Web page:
Photo: Bruiser Theatre Company

Satirical, reflective, intense and concise, Bruiser Theatre Company's adaptation of John Godber's Teechers, directed by Lisa May, consistently entertains and at times astounds in its pacing, incisiveness and emotive openness. It's high on detail, hugely expressive and light on its feet, a clever and lively work which earns appeal and attention in unveiling a school system in all its excitement, intimidation, limitation and opportunities. It is a genuine instance of creativity from necessity in movement and message.

Hobby, Salty and Gail, respectively portrayed by Nuala McGowan, Chris Robinson and Mary McGurk, are a trio of Year 11s keen to show us just how rewarding, or difficult, their drama teacher found his two terms at the fictional Whitewall School – and how his arrival, tenure and departure impacted them. Aided by minimalist but distinctively arresting set design and costumes from Louise Dunne, the actors delight in bringing their characters' recent past alive for us all through the multiple role-playing of teachers, pupils and more. Their exuberantly comedic nature rubs off very positively on the audience upstairs at Belfast's MAC - frequent chuckles are heard and the energy never seems to waver. And as far as relating to the tale that May wishes to tell in updating the setting of the play from 1980s England to present-day Northern Ireland, this is no coincidence.

Photo: Bruiser Theatre Company

For teaching, in this environment and to the group of pupils at its heart, doesn't give one much breathing space in the moment. Especially not at Whitewall, an appropriate recreation of school as a stage where eyes appear to be on everyone all the time, and where pressure to present oneself as academically and as socially able as possible, be one a teacher, staff member or pupil, is prominent. The title of the play says it all - the pacing of this school's life and the play are such that a small spelling mistake seems irrelevant so long as a word is pronounced accordingly. It's like having not quite got there but hinting that one is at least going in the right direction - a balance between optimism and cynicism that those who look back at their own school days may be familiar with.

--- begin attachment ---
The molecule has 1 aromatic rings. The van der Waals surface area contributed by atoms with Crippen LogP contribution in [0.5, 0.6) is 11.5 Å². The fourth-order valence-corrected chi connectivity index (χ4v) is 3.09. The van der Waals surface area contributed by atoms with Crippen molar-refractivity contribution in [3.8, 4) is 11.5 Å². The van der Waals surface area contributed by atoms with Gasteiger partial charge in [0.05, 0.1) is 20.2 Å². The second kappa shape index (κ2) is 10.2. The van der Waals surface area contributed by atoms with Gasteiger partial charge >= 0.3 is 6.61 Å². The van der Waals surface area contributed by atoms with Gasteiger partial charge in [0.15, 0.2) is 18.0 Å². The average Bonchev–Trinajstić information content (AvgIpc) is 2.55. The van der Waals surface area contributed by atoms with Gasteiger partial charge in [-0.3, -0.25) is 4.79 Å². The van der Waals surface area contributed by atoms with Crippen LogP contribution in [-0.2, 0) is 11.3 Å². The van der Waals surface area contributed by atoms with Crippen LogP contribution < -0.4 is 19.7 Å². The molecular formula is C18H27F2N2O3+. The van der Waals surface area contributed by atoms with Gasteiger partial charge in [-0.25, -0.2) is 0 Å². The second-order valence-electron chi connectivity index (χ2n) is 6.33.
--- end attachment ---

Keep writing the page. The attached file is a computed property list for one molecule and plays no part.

It's a playing field of sorts, this Teechers, and both May and the cast are fully game in embracing the possibilities of Godber's narrative. The production earns substance by shining a spotlight on the momentary soulfulness and inherent soullessness in a framework driven by the importance of pride and purpose, where injections of personality are fought for amidst striving for willpower. From the pupils' perspective, we get an insight into the "why" of bullying that no one wants to be on the end of, that dreamy sense of belonging that drama can inspire, and a set of complex emotions that aren't nearly as well-honed as those expressing them would like them to be. And from the teachers' perspective, it is a matter of being worn down by circumstance, the burden of expectation placed upon experience and wisdom that those around them depend on. Teechers is, in essence, about adjustment, the difficulties of confusion and alienation while identities are shaped and re-shaped during educational and career development, and the equally challenging difficulties faced when everything comes to either a halt or a pause. How else to explain the very loud musical interludes which punctuate the action, filled with sound loud enough to dance to but equally loud enough to drown out the doubting voices that emerge in a directionless context? Interludes which ultimately confirm Teechers' contemplative value for Hobby, Salty and Gail as well as the audience - it's a clear relief and release for the trio to tell and for us to hear the story in such a multi-faceted way. And if the ending may leave you wanting more... well, that, in a way, hints at the school within. A structure, uniform and way of living that may be abruptly left behind before one is fully prepared to reap its benefits.

Simon Fallaha

Teechers runs upstairs at Belfast's MAC theatre until Saturday February 10 before touring until Sunday February 25. For more information, and tickets, click here.